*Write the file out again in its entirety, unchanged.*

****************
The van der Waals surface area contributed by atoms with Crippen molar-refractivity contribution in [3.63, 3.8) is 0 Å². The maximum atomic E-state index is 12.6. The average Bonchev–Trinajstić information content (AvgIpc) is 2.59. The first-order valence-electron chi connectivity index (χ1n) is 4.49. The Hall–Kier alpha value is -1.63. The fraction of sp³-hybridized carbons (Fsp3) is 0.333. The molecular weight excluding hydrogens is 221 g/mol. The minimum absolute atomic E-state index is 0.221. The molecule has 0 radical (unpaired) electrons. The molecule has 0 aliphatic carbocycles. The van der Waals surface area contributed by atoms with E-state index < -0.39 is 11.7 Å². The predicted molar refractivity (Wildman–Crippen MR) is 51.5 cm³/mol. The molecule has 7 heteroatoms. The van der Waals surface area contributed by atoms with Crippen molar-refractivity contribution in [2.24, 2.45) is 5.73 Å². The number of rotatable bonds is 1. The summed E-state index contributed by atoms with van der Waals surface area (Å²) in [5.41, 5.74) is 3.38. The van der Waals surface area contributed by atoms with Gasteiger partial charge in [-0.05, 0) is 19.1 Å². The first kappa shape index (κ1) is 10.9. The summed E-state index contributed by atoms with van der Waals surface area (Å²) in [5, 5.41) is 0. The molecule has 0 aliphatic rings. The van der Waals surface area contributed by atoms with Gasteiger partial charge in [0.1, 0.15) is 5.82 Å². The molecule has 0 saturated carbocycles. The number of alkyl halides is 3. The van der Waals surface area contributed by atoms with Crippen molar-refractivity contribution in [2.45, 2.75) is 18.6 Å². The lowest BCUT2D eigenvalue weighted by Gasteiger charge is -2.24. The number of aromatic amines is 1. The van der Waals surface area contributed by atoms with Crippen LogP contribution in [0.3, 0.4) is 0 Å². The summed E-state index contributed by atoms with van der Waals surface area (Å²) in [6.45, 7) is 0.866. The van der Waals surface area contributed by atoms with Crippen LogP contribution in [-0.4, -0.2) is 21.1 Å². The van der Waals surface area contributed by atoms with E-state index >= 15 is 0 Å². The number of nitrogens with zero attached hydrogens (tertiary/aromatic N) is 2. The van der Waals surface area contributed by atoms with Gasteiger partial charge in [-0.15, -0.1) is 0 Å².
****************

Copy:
The van der Waals surface area contributed by atoms with Crippen molar-refractivity contribution in [3.63, 3.8) is 0 Å². The maximum atomic E-state index is 12.6. The average Bonchev–Trinajstić information content (AvgIpc) is 2.59. The first-order valence-electron chi connectivity index (χ1n) is 4.49. The Hall–Kier alpha value is -1.63. The fraction of sp³-hybridized carbons (Fsp3) is 0.333. The molecular weight excluding hydrogens is 221 g/mol. The minimum absolute atomic E-state index is 0.221. The molecule has 0 radical (unpaired) electrons. The molecule has 0 aliphatic carbocycles. The van der Waals surface area contributed by atoms with E-state index < -0.39 is 11.7 Å². The predicted molar refractivity (Wildman–Crippen MR) is 51.5 cm³/mol. The molecule has 7 heteroatoms. The van der Waals surface area contributed by atoms with Crippen molar-refractivity contribution in [2.24, 2.45) is 5.73 Å². The number of rotatable bonds is 1. The summed E-state index contributed by atoms with van der Waals surface area (Å²) in [5.41, 5.74) is 3.38. The van der Waals surface area contributed by atoms with Gasteiger partial charge in [-0.05, 0) is 19.1 Å². The first kappa shape index (κ1) is 10.9. The summed E-state index contributed by atoms with van der Waals surface area (Å²) in [5, 5.41) is 0. The molecule has 0 aliphatic rings. The van der Waals surface area contributed by atoms with Gasteiger partial charge in [0.1, 0.15) is 5.82 Å². The molecule has 0 saturated carbocycles. The number of alkyl halides is 3. The van der Waals surface area contributed by atoms with Crippen molar-refractivity contribution in [2.45, 2.75) is 18.6 Å². The lowest BCUT2D eigenvalue weighted by Gasteiger charge is -2.24. The number of aromatic amines is 1. The van der Waals surface area contributed by atoms with Crippen LogP contribution in [0.3, 0.4) is 0 Å². The summed E-state index contributed by atoms with van der Waals surface area (Å²) in [6.45, 7) is 0.866. The van der Waals surface area contributed by atoms with Crippen LogP contribution in [-0.4, -0.2) is 21.1 Å². The van der Waals surface area contributed by atoms with E-state index >= 15 is 0 Å². The number of nitrogens with zero attached hydrogens (tertiary/aromatic N) is 2. The van der Waals surface area contributed by atoms with Gasteiger partial charge in [-0.15, -0.1) is 0 Å².